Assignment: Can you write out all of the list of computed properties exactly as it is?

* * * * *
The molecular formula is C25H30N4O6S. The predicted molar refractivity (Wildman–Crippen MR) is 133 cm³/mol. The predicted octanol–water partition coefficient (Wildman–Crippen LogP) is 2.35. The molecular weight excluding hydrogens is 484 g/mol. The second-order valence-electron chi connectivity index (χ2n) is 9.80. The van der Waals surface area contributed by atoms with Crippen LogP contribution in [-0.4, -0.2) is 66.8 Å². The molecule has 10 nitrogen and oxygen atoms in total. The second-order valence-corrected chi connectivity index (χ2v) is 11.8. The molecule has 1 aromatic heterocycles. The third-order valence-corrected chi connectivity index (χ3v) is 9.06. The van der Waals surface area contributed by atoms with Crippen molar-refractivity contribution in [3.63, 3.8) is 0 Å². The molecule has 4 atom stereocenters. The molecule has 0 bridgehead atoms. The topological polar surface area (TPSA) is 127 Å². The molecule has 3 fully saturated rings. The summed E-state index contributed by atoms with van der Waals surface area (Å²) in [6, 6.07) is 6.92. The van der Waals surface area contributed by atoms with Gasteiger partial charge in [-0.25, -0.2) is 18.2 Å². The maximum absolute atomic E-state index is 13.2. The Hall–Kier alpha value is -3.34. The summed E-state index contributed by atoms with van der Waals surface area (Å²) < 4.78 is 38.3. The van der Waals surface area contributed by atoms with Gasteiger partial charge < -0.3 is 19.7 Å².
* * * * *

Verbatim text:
The molecular formula is C25H30N4O6S. The predicted molar refractivity (Wildman–Crippen MR) is 133 cm³/mol. The predicted octanol–water partition coefficient (Wildman–Crippen LogP) is 2.35. The molecular weight excluding hydrogens is 484 g/mol. The second-order valence-electron chi connectivity index (χ2n) is 9.80. The van der Waals surface area contributed by atoms with Crippen LogP contribution in [-0.4, -0.2) is 66.8 Å². The molecule has 10 nitrogen and oxygen atoms in total. The second-order valence-corrected chi connectivity index (χ2v) is 11.8. The molecule has 1 aromatic heterocycles. The third-order valence-corrected chi connectivity index (χ3v) is 9.06. The van der Waals surface area contributed by atoms with Crippen molar-refractivity contribution in [3.63, 3.8) is 0 Å². The molecule has 4 atom stereocenters. The molecule has 0 bridgehead atoms. The topological polar surface area (TPSA) is 127 Å². The molecule has 3 fully saturated rings. The summed E-state index contributed by atoms with van der Waals surface area (Å²) in [6, 6.07) is 6.92. The van der Waals surface area contributed by atoms with Gasteiger partial charge in [-0.25, -0.2) is 18.2 Å². The maximum absolute atomic E-state index is 13.2. The Hall–Kier alpha value is -3.34. The summed E-state index contributed by atoms with van der Waals surface area (Å²) < 4.78 is 38.3. The van der Waals surface area contributed by atoms with Gasteiger partial charge < -0.3 is 19.7 Å².